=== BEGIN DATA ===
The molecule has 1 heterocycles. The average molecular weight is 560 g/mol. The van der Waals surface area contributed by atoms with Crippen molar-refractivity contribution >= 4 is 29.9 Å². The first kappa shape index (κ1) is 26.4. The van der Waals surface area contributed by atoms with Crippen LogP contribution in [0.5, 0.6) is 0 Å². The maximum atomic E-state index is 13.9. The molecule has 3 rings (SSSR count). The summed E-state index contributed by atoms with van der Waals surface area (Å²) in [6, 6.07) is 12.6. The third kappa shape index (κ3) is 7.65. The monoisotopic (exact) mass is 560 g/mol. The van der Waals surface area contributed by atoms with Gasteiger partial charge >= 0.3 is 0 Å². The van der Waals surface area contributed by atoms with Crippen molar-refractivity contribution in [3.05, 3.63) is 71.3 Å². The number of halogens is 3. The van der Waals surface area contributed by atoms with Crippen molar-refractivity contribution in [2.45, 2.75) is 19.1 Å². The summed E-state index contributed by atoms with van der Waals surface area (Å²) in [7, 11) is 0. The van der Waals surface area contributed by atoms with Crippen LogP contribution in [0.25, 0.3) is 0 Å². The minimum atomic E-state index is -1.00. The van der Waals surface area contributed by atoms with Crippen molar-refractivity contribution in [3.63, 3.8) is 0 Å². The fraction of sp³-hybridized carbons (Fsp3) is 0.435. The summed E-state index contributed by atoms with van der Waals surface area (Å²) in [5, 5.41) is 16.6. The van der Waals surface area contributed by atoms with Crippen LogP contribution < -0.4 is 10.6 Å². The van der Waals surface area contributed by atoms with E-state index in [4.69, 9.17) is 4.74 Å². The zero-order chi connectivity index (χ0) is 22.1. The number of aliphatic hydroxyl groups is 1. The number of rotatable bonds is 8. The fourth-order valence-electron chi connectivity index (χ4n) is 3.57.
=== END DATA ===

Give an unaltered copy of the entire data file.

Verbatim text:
The molecule has 1 heterocycles. The average molecular weight is 560 g/mol. The van der Waals surface area contributed by atoms with Crippen molar-refractivity contribution >= 4 is 29.9 Å². The first kappa shape index (κ1) is 26.4. The van der Waals surface area contributed by atoms with Crippen LogP contribution in [0.5, 0.6) is 0 Å². The maximum atomic E-state index is 13.9. The molecule has 3 rings (SSSR count). The summed E-state index contributed by atoms with van der Waals surface area (Å²) in [6, 6.07) is 12.6. The third kappa shape index (κ3) is 7.65. The monoisotopic (exact) mass is 560 g/mol. The van der Waals surface area contributed by atoms with Gasteiger partial charge >= 0.3 is 0 Å². The van der Waals surface area contributed by atoms with Crippen molar-refractivity contribution in [3.05, 3.63) is 71.3 Å². The number of halogens is 3. The van der Waals surface area contributed by atoms with Crippen molar-refractivity contribution in [2.45, 2.75) is 19.1 Å². The summed E-state index contributed by atoms with van der Waals surface area (Å²) in [7, 11) is 0. The van der Waals surface area contributed by atoms with Crippen LogP contribution in [0.25, 0.3) is 0 Å². The minimum atomic E-state index is -1.00. The van der Waals surface area contributed by atoms with Crippen molar-refractivity contribution in [3.63, 3.8) is 0 Å². The fraction of sp³-hybridized carbons (Fsp3) is 0.435. The summed E-state index contributed by atoms with van der Waals surface area (Å²) in [5, 5.41) is 16.6. The van der Waals surface area contributed by atoms with Crippen LogP contribution < -0.4 is 10.6 Å². The van der Waals surface area contributed by atoms with E-state index in [4.69, 9.17) is 4.74 Å². The zero-order chi connectivity index (χ0) is 22.1. The number of aliphatic hydroxyl groups is 1. The number of rotatable bonds is 8. The fourth-order valence-electron chi connectivity index (χ4n) is 3.57.